In agricultural application scientists have developed crops that are resistant to pesticides and pests. 3 One such crop of interest is the BT corn. It has been engineered to make its own pesticide. BT corn contains a gene that allows the crop to produce a natural insecticide in its pollen. This gene comes from the soil bacterium Bacillus thuringiensis, which produces the named toxin naturally. When the toxin is released in the pollen, it kills pests like the corn borer which feeds on corn reducing yield and quality hence causing economic loss to the farmers. 4
However this like all other genetically modified foods has sparked fears amongst consumers. It was found by researchers at Cornell University that the pesticide produced by the BT corn although kills harmful pests that feeds on it, it kills harmless caterpillars and butterflies that improve the quality of the soil. It is also feared that the BT crops could create populations of super-bugs that are resistant to toxins produced by these genetically engineered crops. This is because pests that survive the toxin are likely to pass on their resistance to their progeny.
In time the resistance will become widespread in the pest population. 4 Environmentalists are also worried that the BT crop could pollinate other plant species; this could transfer herbicide resistant to weeds making them difficult to wipe out. It is also feared that inserting combinations of plant and animal genes that have never been part of human diets could cause unpredictable health risks. Genes can cross from the food we eat to stomach bacteria; this could lead to antibiotic -resistance rendering antibiotics ineffective. 7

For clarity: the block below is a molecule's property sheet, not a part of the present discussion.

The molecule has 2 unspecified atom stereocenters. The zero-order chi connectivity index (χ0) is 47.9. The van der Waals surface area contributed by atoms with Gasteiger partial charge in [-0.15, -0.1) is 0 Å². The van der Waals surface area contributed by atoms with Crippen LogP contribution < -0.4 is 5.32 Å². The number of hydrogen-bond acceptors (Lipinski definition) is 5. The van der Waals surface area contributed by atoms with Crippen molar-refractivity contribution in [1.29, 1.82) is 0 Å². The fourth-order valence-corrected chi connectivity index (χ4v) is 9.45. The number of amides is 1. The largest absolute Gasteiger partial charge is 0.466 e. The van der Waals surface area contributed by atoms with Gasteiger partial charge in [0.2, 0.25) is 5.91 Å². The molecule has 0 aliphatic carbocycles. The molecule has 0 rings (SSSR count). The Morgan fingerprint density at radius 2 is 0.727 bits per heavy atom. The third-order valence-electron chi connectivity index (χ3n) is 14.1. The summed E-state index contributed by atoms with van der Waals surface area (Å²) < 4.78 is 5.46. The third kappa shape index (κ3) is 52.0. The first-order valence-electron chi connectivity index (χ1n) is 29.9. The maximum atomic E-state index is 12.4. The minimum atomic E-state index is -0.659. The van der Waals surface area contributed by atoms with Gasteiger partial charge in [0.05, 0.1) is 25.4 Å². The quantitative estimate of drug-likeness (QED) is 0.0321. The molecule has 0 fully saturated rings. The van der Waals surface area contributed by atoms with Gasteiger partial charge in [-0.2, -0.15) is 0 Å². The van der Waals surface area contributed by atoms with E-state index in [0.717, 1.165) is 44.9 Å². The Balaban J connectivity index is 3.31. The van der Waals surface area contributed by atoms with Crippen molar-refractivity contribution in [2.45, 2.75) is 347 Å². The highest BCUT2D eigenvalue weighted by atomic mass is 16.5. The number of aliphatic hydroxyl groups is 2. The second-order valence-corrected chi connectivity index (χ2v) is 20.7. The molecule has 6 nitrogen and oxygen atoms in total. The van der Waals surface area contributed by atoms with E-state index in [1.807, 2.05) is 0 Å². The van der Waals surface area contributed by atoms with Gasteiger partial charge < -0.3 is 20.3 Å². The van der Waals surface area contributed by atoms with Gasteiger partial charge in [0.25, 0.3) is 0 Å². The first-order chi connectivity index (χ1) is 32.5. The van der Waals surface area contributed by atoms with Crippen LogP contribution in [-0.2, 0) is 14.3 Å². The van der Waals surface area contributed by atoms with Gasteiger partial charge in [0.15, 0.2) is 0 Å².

According to critics, the BT crop mainly benefits big biotechnology companies they develop crops resistant only to chemicals they manufacture, hence farmers have to purchase additional chemicals with the seeds. This would lead to poor farmers been forced out of business. Another area of contention concerns patents, according to the terms of patents farmers have to pay royalties to the big companies whenever a patented plant or animal produces offspring. This could lead to a few companies becoming very economically powerful. 5 Activists argue that with genetically modified foods hunger in the world can still not be eliminated.
They claim that hunger is not due to scarcity but rather the distribution of the supply of food. Others also believe that genetic engineering involves tampering with nature hence scientists are trying to play God. 4 The future of genetics, like any other technology, offers great promise but also great peril. Nevertheless advances in genetic engineering will undoubtedly lead to the cure of genetic diseases. Scientists however are already working on the next giant step which is to replace defective genes with healthy ones by means of gene therapy.